Japan’s foreign minister announced a US$7 billion initiative Monday to promote development in Southeast Asia’s Mekong region, which encompasses parts of Vietnam, Laos and Thailand through which the river flows.
In a speech at Chulalongkorn University in Bangkok, Fumio Kishida affirmed the importance of Southeast Asia’s economic prosperity to Japan.
He pledged 750 billion yen (US$7 billion) in funding over the next three years to support development and growth in the region.
The initiative will help promote “connectivity” within Southeast Asian countries and Japan through funding in infrastructure and development of human resources.
Thailand has become a key manufacturing and export hub for Japanese manufacturers such as Toyota and Honda.
“Invigorating the flow of goods and people by connecting the region through roads, bridges and railways is indispensable for promoting economic development,” he said, adding that Japan’s cooperation will go beyond just building infrastructure.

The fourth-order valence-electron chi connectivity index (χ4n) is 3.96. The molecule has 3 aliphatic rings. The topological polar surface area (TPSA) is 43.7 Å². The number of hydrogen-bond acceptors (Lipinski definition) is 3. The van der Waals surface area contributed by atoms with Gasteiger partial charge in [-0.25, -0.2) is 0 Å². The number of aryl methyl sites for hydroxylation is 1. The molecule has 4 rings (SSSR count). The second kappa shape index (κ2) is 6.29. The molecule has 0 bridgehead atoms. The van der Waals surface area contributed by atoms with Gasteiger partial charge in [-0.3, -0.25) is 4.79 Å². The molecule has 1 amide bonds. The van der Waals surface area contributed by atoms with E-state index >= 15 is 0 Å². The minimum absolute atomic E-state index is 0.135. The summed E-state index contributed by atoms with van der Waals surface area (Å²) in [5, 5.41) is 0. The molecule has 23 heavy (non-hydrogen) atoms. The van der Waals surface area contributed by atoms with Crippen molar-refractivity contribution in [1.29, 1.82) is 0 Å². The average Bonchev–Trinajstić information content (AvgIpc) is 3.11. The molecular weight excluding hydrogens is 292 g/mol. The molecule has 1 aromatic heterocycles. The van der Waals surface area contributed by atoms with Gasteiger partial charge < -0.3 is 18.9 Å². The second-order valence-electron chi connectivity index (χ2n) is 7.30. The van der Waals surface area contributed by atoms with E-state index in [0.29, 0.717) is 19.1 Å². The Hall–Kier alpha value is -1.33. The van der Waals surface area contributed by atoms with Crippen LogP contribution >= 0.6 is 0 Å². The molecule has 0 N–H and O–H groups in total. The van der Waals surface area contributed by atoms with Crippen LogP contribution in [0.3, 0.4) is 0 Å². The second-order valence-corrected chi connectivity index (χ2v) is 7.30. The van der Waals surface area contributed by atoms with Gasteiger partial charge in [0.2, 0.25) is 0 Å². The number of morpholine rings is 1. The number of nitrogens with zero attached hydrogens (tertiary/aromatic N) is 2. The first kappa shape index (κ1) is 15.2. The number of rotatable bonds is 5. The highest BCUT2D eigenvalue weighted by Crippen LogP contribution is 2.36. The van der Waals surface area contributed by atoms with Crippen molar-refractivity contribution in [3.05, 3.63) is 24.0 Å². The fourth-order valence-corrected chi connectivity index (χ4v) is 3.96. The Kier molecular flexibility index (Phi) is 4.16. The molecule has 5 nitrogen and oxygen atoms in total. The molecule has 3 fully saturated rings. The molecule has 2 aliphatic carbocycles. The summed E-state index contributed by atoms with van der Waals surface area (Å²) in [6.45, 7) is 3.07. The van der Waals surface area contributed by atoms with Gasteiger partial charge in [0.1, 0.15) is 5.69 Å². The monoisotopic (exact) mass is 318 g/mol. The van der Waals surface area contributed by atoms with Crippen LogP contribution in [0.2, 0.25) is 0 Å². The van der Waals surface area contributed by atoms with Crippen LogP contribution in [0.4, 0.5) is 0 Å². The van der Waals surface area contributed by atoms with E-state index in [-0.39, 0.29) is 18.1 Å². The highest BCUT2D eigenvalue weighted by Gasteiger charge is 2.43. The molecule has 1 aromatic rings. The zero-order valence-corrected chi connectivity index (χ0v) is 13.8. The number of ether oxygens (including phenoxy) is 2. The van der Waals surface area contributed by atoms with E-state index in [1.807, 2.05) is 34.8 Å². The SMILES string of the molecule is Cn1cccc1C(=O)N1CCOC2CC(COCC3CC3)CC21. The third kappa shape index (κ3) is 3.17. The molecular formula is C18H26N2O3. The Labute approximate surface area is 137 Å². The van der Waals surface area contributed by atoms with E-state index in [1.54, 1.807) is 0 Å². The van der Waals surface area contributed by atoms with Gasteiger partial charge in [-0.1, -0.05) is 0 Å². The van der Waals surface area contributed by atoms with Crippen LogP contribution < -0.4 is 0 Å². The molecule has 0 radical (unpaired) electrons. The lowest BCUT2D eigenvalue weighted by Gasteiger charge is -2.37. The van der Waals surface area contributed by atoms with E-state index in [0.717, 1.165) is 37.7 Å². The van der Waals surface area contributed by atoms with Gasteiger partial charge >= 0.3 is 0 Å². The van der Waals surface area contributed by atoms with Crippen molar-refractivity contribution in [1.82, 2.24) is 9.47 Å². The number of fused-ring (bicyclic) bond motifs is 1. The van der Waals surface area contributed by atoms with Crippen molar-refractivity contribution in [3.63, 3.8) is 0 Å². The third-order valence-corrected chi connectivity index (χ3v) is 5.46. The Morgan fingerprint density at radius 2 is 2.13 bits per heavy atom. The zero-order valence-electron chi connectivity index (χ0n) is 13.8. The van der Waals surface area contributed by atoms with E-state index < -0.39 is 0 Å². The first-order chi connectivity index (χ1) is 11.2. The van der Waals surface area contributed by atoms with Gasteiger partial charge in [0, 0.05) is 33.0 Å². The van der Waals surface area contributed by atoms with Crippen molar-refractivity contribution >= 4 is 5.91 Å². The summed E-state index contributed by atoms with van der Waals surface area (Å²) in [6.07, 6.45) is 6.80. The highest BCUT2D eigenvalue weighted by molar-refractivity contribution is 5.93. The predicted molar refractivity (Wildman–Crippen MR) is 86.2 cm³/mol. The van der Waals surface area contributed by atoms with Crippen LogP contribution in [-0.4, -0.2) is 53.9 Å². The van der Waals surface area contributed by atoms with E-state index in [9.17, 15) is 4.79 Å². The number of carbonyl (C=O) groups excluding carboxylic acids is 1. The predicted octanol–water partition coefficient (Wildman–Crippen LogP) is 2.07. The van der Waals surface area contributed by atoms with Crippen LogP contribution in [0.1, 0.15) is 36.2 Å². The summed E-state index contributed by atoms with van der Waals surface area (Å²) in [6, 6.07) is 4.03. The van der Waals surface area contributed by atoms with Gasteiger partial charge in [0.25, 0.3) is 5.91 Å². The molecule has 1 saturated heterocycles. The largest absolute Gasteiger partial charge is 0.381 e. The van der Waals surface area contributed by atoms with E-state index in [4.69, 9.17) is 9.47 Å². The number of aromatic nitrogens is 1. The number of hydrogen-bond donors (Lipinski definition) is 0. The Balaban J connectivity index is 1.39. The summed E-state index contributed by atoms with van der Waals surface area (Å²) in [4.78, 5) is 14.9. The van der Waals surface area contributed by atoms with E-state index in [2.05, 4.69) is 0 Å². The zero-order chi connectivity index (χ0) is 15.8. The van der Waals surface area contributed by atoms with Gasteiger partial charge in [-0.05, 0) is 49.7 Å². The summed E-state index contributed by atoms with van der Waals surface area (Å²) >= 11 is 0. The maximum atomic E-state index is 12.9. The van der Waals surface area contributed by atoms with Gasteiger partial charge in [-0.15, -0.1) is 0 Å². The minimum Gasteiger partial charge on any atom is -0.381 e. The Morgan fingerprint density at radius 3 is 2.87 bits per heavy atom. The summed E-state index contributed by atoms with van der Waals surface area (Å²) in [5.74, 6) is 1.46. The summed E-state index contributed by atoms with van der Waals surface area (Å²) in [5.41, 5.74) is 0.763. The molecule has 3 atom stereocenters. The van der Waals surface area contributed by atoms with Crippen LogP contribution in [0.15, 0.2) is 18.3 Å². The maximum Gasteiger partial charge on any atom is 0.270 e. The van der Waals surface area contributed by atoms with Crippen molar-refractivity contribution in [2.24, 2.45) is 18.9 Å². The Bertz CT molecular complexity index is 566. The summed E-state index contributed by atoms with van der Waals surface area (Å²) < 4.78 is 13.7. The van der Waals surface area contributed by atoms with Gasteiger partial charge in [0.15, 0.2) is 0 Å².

Over the next three years, “we will make use of funds amounting to 750 billion yen toward cooperation with the Mekong region,” Kishida said. Specific details have not been announced but he said Japan would like to work together with the Mekong countries to create a framework to support the various efforts, including regional issues and theme-oriented support, in a detailed manner.
Referring to Thailand’s current political situation and its military government, Kishida said he hoped that the people of Thailand will overcome the current difficult challenges and “play more active role in the region and international community.”